There is a very fashionable scenario in Paris at the moment: why reform? The global financial crisis is almost over; the world is at the end of an economic cycle; growth will return soon everywhere and especially in the West; first in the United States and then in Europe. Unemployment will then decrease in France and the eurozone will gently sail into a federal future which all member countries will accept with no special disruption, through institutional and homeopathic reforms.
Some preliminary signs in favor of this thesis are present: the property sector is bouncing back in some areas of the United States; consumption and employment growth are picking up, and things are going to be better, some say, after the elections, thanks to the enormous progress in technology. Asia and Africa are experiencing a booming economy, with growth rates exceeding 10% per year in many countries. And the coming to power of a new Chinese leadership will put an end to the uncertainty. The eurozone, now joined together in the desire to remain united, will get swept up by this wave of growth, like a boat pushed by the current towards the high seas.
Nevertheless some other facts, established case facts, are pointing in exactly the opposite direction: in the United States, the need to control the internal and external debt is expected to result, beginning in January 2013 in tax increases causing a new recession, and a drop in the value of the U.S. dollar which will be catastrophic for Europe. In addition, nothing has yet been solved in the eurozone: the economic, social and political situation in Greece is worsening, public debt is getting close to 200% there; all the austerity plans are failing there; so in the same way, soon, it will be the case in Portugal, Spain and Italy. The French and Germans have not yet agreed on mechanisms to be put in place to finance banks and governments. And no leader, in Germany or France, is bold enough to confess to his constituents that in order to save the euro the cost to each country will exceed EUR 100 billion; and that to let it explode will cost us more. Nothing is ready to put in place a real federal budget, capable of issuing eurobonds, the only ones capable of financing these huge needs.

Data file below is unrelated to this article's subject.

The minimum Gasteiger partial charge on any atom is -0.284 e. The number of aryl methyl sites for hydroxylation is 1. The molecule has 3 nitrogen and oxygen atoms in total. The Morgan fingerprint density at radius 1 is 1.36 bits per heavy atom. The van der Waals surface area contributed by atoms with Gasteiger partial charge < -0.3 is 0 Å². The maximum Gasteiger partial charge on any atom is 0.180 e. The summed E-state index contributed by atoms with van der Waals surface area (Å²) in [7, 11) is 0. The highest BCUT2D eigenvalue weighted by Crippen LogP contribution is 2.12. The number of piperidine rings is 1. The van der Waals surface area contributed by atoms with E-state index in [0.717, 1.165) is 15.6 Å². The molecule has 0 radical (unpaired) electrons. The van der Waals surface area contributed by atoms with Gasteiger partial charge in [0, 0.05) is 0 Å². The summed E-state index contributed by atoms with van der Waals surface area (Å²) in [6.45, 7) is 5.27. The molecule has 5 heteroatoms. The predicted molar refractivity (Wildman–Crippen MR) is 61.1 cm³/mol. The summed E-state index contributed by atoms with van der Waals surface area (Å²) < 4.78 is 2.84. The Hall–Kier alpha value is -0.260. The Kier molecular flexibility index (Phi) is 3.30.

Moreover, even if global growth is back, we are not in a cyclical crisis, with a return to the starting point. But, just like after 1929, in a lengthy transformation towards a new world; a crisis from which some countries will come out far worse off than when they entered it, like boats washed upon the shore by a huge wave.
In other words, we could see a slight upturn towards the end of 2013; and even a return to sustainable world growth. But this would be very misleading for Europe and for France, because without long term security.
We can only understand what to do now but by having a vision of History longer than the one needed in the election timetable. And there, it becomes clear that Europe will not come out of the crisis without establishing a proactive and urgent fiscal federalism, in which France will maintain its standard of living only by daring to undertake some major reforms, listed for a long time.
To bet on global economic recovery as a substitute for reforms is very tempting. And politically comfortable. But, in my opinion, this is a bet that has only one in five chance to be a winner in the short term, one in ten in the medium term and none in the long term. Who can settle for that?